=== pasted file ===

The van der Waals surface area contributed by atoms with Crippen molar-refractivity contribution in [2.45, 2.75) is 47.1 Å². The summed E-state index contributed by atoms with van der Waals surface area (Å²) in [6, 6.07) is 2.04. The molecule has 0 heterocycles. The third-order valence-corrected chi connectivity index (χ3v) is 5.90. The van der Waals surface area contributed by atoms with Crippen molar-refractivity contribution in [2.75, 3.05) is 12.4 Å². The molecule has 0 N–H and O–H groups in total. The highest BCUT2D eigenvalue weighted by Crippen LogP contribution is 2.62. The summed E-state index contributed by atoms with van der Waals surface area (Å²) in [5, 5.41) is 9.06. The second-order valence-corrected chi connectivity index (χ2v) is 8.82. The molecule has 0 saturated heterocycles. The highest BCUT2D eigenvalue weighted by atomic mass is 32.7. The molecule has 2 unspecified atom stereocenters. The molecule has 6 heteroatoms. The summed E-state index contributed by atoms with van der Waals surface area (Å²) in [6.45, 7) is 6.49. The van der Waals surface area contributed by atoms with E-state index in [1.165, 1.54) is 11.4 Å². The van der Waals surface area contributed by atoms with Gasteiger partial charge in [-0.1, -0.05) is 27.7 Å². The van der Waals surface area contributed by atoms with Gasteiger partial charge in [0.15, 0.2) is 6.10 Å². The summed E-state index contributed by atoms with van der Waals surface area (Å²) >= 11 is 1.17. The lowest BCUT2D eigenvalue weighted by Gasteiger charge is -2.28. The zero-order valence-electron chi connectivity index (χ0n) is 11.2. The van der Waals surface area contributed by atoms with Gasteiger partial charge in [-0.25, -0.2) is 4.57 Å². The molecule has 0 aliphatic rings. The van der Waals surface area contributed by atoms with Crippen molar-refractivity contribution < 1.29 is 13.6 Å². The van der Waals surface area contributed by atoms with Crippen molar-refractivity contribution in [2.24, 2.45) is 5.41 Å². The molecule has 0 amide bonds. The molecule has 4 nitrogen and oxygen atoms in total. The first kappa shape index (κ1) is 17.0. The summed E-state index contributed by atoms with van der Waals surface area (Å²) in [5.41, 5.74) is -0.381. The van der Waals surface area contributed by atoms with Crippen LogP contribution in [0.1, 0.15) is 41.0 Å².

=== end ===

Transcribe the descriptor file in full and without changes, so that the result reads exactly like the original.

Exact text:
The van der Waals surface area contributed by atoms with Crippen molar-refractivity contribution in [2.45, 2.75) is 47.1 Å². The summed E-state index contributed by atoms with van der Waals surface area (Å²) in [6, 6.07) is 2.04. The molecule has 0 heterocycles. The third-order valence-corrected chi connectivity index (χ3v) is 5.90. The van der Waals surface area contributed by atoms with Crippen molar-refractivity contribution in [2.75, 3.05) is 12.4 Å². The molecule has 0 N–H and O–H groups in total. The highest BCUT2D eigenvalue weighted by Crippen LogP contribution is 2.62. The summed E-state index contributed by atoms with van der Waals surface area (Å²) in [5, 5.41) is 9.06. The second-order valence-corrected chi connectivity index (χ2v) is 8.82. The molecule has 0 saturated heterocycles. The highest BCUT2D eigenvalue weighted by atomic mass is 32.7. The molecule has 2 unspecified atom stereocenters. The molecule has 6 heteroatoms. The summed E-state index contributed by atoms with van der Waals surface area (Å²) in [6.45, 7) is 6.49. The van der Waals surface area contributed by atoms with E-state index in [1.165, 1.54) is 11.4 Å². The van der Waals surface area contributed by atoms with Gasteiger partial charge in [-0.1, -0.05) is 27.7 Å². The van der Waals surface area contributed by atoms with Gasteiger partial charge in [0.15, 0.2) is 6.10 Å². The summed E-state index contributed by atoms with van der Waals surface area (Å²) >= 11 is 1.17. The lowest BCUT2D eigenvalue weighted by Gasteiger charge is -2.28. The zero-order valence-electron chi connectivity index (χ0n) is 11.2. The van der Waals surface area contributed by atoms with Gasteiger partial charge in [-0.25, -0.2) is 4.57 Å². The molecule has 0 aliphatic rings. The van der Waals surface area contributed by atoms with Crippen molar-refractivity contribution < 1.29 is 13.6 Å². The van der Waals surface area contributed by atoms with Crippen molar-refractivity contribution in [2.24, 2.45) is 5.41 Å². The molecule has 0 amide bonds. The molecule has 4 nitrogen and oxygen atoms in total. The first kappa shape index (κ1) is 17.0. The summed E-state index contributed by atoms with van der Waals surface area (Å²) in [5.41, 5.74) is -0.381. The van der Waals surface area contributed by atoms with Crippen LogP contribution in [0.1, 0.15) is 41.0 Å².